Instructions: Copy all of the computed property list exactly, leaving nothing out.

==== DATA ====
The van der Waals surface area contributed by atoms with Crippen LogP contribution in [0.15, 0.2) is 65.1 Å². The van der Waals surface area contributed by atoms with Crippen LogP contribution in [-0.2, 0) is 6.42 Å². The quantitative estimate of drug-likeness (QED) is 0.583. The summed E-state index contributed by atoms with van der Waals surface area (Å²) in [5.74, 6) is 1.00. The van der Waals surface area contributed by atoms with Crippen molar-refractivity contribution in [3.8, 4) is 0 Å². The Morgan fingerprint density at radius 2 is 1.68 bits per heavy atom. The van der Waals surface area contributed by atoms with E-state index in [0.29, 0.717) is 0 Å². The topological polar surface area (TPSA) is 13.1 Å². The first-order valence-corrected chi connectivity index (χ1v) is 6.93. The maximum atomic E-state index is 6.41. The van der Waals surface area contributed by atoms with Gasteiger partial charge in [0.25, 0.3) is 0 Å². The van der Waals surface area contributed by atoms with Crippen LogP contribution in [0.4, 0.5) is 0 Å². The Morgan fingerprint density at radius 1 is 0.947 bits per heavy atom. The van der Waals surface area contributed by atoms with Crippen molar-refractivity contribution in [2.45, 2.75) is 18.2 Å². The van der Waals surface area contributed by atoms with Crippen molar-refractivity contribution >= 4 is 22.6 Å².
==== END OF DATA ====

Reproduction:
The van der Waals surface area contributed by atoms with Crippen LogP contribution in [0.15, 0.2) is 65.1 Å². The van der Waals surface area contributed by atoms with Crippen LogP contribution in [-0.2, 0) is 6.42 Å². The quantitative estimate of drug-likeness (QED) is 0.583. The summed E-state index contributed by atoms with van der Waals surface area (Å²) in [5.74, 6) is 1.00. The van der Waals surface area contributed by atoms with Crippen molar-refractivity contribution in [3.8, 4) is 0 Å². The Morgan fingerprint density at radius 2 is 1.68 bits per heavy atom. The van der Waals surface area contributed by atoms with E-state index in [0.29, 0.717) is 0 Å². The topological polar surface area (TPSA) is 13.1 Å². The first-order valence-corrected chi connectivity index (χ1v) is 6.93. The maximum atomic E-state index is 6.41. The van der Waals surface area contributed by atoms with Gasteiger partial charge in [0.25, 0.3) is 0 Å². The van der Waals surface area contributed by atoms with Crippen LogP contribution in [0.4, 0.5) is 0 Å². The Morgan fingerprint density at radius 1 is 0.947 bits per heavy atom. The van der Waals surface area contributed by atoms with Crippen molar-refractivity contribution in [2.45, 2.75) is 18.2 Å². The van der Waals surface area contributed by atoms with Crippen molar-refractivity contribution >= 4 is 22.6 Å².